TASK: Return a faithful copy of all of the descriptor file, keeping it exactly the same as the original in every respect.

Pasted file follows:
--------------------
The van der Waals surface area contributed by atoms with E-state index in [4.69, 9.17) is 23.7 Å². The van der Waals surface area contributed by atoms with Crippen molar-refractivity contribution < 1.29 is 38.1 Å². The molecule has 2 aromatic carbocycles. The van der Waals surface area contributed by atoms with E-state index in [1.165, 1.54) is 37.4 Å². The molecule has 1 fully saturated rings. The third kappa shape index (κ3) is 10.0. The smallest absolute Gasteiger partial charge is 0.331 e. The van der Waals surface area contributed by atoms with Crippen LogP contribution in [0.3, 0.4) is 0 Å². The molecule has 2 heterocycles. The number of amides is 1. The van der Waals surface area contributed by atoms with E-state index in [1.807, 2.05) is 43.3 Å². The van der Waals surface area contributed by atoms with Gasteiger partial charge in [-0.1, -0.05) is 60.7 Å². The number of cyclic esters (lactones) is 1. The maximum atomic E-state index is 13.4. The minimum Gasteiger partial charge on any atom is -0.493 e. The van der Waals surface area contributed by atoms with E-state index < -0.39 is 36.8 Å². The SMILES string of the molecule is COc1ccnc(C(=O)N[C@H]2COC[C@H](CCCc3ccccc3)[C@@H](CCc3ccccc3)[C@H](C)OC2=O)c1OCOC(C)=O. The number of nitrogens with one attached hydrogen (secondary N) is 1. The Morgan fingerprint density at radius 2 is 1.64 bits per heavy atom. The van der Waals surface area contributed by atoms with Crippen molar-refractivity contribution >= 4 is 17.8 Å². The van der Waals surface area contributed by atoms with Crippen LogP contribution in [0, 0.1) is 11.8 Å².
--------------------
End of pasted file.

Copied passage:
The van der Waals surface area contributed by atoms with E-state index in [4.69, 9.17) is 23.7 Å². The van der Waals surface area contributed by atoms with Crippen molar-refractivity contribution < 1.29 is 38.1 Å². The molecule has 2 aromatic carbocycles. The van der Waals surface area contributed by atoms with E-state index in [1.165, 1.54) is 37.4 Å². The molecule has 1 fully saturated rings. The third kappa shape index (κ3) is 10.0. The smallest absolute Gasteiger partial charge is 0.331 e. The van der Waals surface area contributed by atoms with Crippen LogP contribution in [0.3, 0.4) is 0 Å². The molecule has 2 heterocycles. The number of amides is 1. The van der Waals surface area contributed by atoms with E-state index in [1.807, 2.05) is 43.3 Å². The van der Waals surface area contributed by atoms with Gasteiger partial charge in [-0.1, -0.05) is 60.7 Å². The number of cyclic esters (lactones) is 1. The maximum atomic E-state index is 13.4. The minimum Gasteiger partial charge on any atom is -0.493 e. The van der Waals surface area contributed by atoms with E-state index < -0.39 is 36.8 Å². The SMILES string of the molecule is COc1ccnc(C(=O)N[C@H]2COC[C@H](CCCc3ccccc3)[C@@H](CCc3ccccc3)[C@H](C)OC2=O)c1OCOC(C)=O. The number of nitrogens with one attached hydrogen (secondary N) is 1. The Morgan fingerprint density at radius 2 is 1.64 bits per heavy atom. The van der Waals surface area contributed by atoms with Crippen molar-refractivity contribution >= 4 is 17.8 Å². The van der Waals surface area contributed by atoms with Crippen LogP contribution in [0, 0.1) is 11.8 Å².